A market based on clicks and search engine optimisation means puns and enigmatic headlines are being consigned to history
A number of journalistic skills are required in order to create great content – from editing copy to sourcing images. One that often passes under the radar is a sub-editor’s ability to write compelling, concise and inventive headlines.
But in the online landscape, the interpretation of what makes a successful headline has changed completely.
For print articles, no extra effort to read the content needs to be coaxed from the reader – they have already bought or picked up the magazine or newspaper.
Online, there is still the matter of convincing people to click on your story, so more information must be given. In essence, on the internet there is an extra barrier between content and audience. Content marketers must choose headlines wisely to entice people into crossing that additional barrier.
Levelling the playing fields
Print provides another set of conventions that are non-existent online in terms of the gravity of the content.
On the page, headline size and column width is a clear indicator of a piece’s importance. However there is a much more level playing field online. Post a link on social media, for example, and an article from the Financial Times will be formatted and appear in exactly the same way as one from a parish newsletter. The gap in credibility between sources is narrowed.
One of the consequences of this is a spread of misinformation from outlets with strong and often deliberately misleading intentions. That issue has been cited by many commentators in relation to coverage of the shock election victories for Brexit and Donald Trump.
This lack of distinction as well as a saturation of information means content marketers face an even greater challenge to attract people to click on headlines.
The SEO bun fight
Perhaps the clearest difference between print and online headlines is the necessity for search engine optimisation (SEO).
As content marketers, the fight to be near the top of the search results tree is a crucial one. And the more key words that feature in the headline, the more Google is likely to prioritise your content. Which renders some iconic print headlines utterly useless in the digital age.
When US forces captured Osama bin Laden in 2011, The Sun filled their front page with the words ‘Bin Bagged’ alongside a large picture of the former al-Qaeda leader.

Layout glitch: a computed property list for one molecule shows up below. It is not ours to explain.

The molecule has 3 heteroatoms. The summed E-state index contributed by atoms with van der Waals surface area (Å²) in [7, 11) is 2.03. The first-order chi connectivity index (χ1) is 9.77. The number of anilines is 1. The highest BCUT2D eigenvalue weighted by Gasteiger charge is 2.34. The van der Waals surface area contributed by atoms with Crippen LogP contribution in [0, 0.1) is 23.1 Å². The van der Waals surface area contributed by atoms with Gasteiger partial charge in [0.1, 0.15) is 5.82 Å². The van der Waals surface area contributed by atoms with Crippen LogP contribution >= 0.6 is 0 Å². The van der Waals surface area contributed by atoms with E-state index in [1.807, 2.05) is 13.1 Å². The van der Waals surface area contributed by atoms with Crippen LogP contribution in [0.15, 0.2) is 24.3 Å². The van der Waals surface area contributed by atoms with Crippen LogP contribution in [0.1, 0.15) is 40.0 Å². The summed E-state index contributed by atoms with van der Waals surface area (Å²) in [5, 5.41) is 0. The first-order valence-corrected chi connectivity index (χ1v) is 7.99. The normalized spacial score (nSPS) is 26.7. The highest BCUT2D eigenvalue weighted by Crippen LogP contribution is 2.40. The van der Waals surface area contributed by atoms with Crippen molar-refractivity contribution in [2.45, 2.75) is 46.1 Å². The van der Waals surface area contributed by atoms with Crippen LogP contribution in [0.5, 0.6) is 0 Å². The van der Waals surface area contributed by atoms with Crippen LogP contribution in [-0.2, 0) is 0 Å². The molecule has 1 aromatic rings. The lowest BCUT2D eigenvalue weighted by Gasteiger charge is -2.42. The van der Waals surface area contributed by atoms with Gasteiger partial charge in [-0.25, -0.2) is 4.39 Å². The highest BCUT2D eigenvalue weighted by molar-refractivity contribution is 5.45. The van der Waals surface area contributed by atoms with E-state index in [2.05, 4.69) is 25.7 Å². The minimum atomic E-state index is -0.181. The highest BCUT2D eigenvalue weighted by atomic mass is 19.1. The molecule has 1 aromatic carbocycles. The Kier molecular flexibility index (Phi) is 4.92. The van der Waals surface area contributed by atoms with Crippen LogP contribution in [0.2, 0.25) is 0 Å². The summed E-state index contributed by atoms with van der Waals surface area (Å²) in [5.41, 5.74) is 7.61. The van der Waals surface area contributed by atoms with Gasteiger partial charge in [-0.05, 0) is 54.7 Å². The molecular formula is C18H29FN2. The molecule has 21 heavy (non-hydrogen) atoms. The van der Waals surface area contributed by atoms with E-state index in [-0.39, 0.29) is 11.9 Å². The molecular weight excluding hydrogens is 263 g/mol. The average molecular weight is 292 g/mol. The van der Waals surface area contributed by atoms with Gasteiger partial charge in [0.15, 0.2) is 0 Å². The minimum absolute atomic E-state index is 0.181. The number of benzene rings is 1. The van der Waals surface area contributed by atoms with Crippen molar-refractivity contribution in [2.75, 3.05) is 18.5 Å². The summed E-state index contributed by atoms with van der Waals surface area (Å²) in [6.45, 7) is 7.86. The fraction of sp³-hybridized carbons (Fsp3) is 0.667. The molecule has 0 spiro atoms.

The enigmatic headline would never have made it to an online version today, lacking any information on the content and no key words (bin Laden, Obama, USA, terrorism, etc).
On the other hand, the headline from the Daily Mirror in 1911 ‘Why Were There Only Twenty Lifeboats For 2,207 People On Board The Ill-Fated Titanic?’ could be straight off a modern news site. The MailOnline, for example, writes lengthy headlines, ticking every SEO box and giving as much information as possible – putting up the lowest barrier they can to people consuming the content.
What headlines look like today is simply jawdropping…
The rules are changing for what makes a good headline. The attempt to create mystery around content and induce the click has seen the “You won’t believe what happened next…” trope become tired and actively damaging for a brand.
In a post-BuzzFeed world, the same might be thought of lists – “Top 10 ways to treat your cat” and other such listicles.
But lists do remain an effective way of conveying information quickly and clearly, in an age where digestibility is key.
When it comes to headlines, you may need to innovate and adapt your tone accordingly. If you’re recycling content for print and online, adjust the headline. Adding every conceivable ‘famous name’ to a headline may increase SEO but will look awkward and ultimately drain the piece of credibility.
Clickbait may technically be effective at garnering clicks, but bait comes as part of a trap. Set readers up for a grand revelation and you’re in danger of letting them down and making them feel ensnared – a loss of loyalty being the death knell for any content provider.
Effective online headlines are headlines in the classic sense of the word – the major point of the article, written in a concise, explanatory fashion.
And that’s what the art of writing them is all about: understanding exactly what the text is and relating it in a short sharp sentence. That may sound obvious, but the key is clear-headed comprehension of the subject matter – and what your audience will glean from your words.
For your audience, headlines act as beacons in a sea of content. Don’t lose sight of the top line.